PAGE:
How to slow down Windows

Last Updated on April 15, 2017 by Dave Farquhar

I sure didn’t see much that I liked yesterday. What kind of stuff did I used to write here? Oh yeah. Stuff like this.

How to slow down Windows. Yes, sometimes you want to do this, like when an old game runs too fast. You can do this with a simple free utility called Turbo . You tell it you want to run your computer at, say, 50% speed, so it works by creating a single high-priority process that uses half your CPU time. Tell it you want quarter-speed, and it chews up 75 percent of your CPU time. It works a little better on NT than on 9x, because NT’s timing is more precise, but it definitely slows the system down.

There are programs that just slow down one particular process, but most of those are shareware programs costing $25 or more. Turbo slows down the entire system, but its brute-force approach mostly works and you can’t beat the price.

An invaluable network utility for laptops. If you have a laptop and you connect to multiple networks (say a LAN at home and at the office, or if you’re like me and have more than one office), you need Netswitcher ( ). It’s an $8 shareware utility. Definitely worth the money. And the author stands behind it. I had a problem getting the program to run under one particular circumstance, so I e-mailed tech support. The author responded and asked if he could call me. So we talked on the phone for a few minutes while we determined the problem, then he compiled a special build to work around our problem. Amazing, especially in this day and age when most companies won’t even pick up the phone. You might not get quite that level of support, but you probably won’t need it either because the program’s solid.

Check this one out. You’ll be glad you did.

And that’s more than I can say for most of what I read yesterday. Let’s get to that.


I had high hopes for this one, as SCSI-vs.-IDE is an even more incendiary issue than Windows-vs.-Linux or Macintosh-vs.-the-world, and unlike those, this debate should be fairly easy to settle. Unfortunately the review relied solely on benchmarks, and from raw benchmarks, you’ll come to the conclusion that there’s never any reason to buy SCSI drives when in reality the older IBM SCSI drive in the roundup will outperform the IDE drive for many everyday tasks even though it benchmarks poorly.

I’ve never met anyone who used a modern SCSI drive in a multitasking environment and then went back to IDE. Never ever. There’s more to this issue than sheer benchmarks.

Upgrading a Mac CPU (Byte)

How the mighty have fallen. This piece would have never seen the light of day in the old print magazine.

First of all, Newer Technology has been in serious trouble for months. Newer dissolved before Christmas, and all of its engineering staff was hired by competitor Sonnet earlier this month. This is evidently news to the author, who says Newer “seems to have” ceased operations in December but their online store is still operational. No it isn’t. And Newer’s demise caused a huge splash in the Mac community when it happened.

Second of all, replacing a Mac CPU doesn’t always make sense. Upgrading a G3 probably does, but you’ve still got an old memory bus, old memory, and an old hard drive tied to a new CPU. You pay a fraction of the cost of a new computer, but you get a fraction of the performance too.

Plus, upgrading CPUs in some Macs is an absolute nightmare. I spent one of the worst weeks of my life trying to get a Sonnet G3 upgrade working in a Power Mac 7500. The only thing consistent about it was its lack of stability. Sometimes it booted and ran at the old speed. Sometimes it ran at G3 speed. Sometimes it was somewhere in between (presumably the L2 cache wasn’t getting enabled). It never ran very long. Sonnet technical support verified with me after checking a few things that the upgrade would never work right in that particular model. The local Mac dealer gave us a refund and vowed after our experience that he would never sell another CPU upgrade again. The author mentions it’s hard to buy these things at locally owned dealers, but never says why.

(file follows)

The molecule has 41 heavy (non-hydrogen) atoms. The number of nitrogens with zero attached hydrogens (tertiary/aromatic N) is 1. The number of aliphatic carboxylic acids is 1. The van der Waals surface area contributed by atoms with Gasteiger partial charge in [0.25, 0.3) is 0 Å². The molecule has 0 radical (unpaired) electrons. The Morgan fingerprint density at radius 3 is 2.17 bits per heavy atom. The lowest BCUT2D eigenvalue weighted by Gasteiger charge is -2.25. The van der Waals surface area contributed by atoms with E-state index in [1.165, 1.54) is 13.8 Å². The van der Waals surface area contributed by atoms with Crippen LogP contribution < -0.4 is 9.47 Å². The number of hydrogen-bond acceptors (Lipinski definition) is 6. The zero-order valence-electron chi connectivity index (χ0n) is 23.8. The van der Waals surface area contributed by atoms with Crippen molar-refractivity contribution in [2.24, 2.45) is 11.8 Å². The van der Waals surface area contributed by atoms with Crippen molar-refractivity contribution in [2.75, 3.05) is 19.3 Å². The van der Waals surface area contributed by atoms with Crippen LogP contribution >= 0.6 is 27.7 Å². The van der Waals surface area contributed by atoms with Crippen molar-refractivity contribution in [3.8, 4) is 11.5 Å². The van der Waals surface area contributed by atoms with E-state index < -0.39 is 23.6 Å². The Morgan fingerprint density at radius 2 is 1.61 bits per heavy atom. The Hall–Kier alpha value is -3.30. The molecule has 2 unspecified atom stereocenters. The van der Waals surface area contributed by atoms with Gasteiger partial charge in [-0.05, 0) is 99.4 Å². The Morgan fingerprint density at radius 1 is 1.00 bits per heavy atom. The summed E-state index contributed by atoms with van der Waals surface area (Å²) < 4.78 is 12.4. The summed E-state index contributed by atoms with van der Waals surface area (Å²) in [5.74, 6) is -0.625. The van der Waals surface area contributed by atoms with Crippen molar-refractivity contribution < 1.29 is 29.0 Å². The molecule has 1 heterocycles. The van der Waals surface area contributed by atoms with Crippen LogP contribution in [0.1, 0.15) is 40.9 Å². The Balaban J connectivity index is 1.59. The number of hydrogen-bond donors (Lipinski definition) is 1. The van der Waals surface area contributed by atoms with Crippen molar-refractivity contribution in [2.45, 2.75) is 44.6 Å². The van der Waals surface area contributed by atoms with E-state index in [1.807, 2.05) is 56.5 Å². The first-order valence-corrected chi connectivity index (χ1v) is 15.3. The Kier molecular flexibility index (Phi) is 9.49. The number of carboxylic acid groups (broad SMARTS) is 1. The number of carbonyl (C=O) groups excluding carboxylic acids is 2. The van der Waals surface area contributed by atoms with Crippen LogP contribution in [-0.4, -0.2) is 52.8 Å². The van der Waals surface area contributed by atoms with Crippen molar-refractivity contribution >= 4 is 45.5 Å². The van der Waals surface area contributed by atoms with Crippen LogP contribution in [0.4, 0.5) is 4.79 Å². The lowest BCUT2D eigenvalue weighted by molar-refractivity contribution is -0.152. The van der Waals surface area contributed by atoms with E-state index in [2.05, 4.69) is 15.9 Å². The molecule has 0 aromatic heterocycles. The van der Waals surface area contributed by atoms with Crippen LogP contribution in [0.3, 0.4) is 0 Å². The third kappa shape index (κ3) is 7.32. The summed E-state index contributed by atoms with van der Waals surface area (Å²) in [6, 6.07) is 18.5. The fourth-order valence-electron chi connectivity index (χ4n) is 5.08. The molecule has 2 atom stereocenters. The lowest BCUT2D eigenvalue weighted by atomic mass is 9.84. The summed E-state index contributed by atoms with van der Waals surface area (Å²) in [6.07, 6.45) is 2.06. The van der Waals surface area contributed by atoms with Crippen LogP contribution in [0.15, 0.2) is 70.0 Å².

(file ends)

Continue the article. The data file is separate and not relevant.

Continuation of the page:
Some wisdom in choosing your upgrade would have been nice. You’d better at least double your CPU power, or you won’t notice much difference. Some wisdom about what to upgrade would be nice too. How many people just blindly throw money at CPU upgrades when they’d be better served by a faster disk or more memory?

At least the advice on working inside the Mac once he popped the hood was solid.

Abit KT7 review (Ars Technica)

This review seems a bit late, as the KT7 has been on the market a long time and the hot chipset of today is the KT133A, not the KT133 featured on the Abit KT7. The reviewer caught a number of caveats with the board, which someone building a system around this board will be very happy to know. Benchmarking is incomplete, due to their inability to run Content Creation on it. So benchmarks are limited to Sandra and Quake 3, which are of limited use.

Benchmarking against the Asus CUSL2 board isn’t very useful; it would be nice to see scores against a one or two competing Socket A boards for comparison.

But the graphs start properly at 0 and the reviewer discloses his testbed, which is good. You can’t take those things for granted. He also discussed stability, which is a rare thing.

Really, this review wasn’t enraging, unlike most of the stuff I read yesterday (some of which was so bad it’s not worth even talking about). It just left me wondering what the point was, since the product’s remaining shelf life can probably be measured in weeks.

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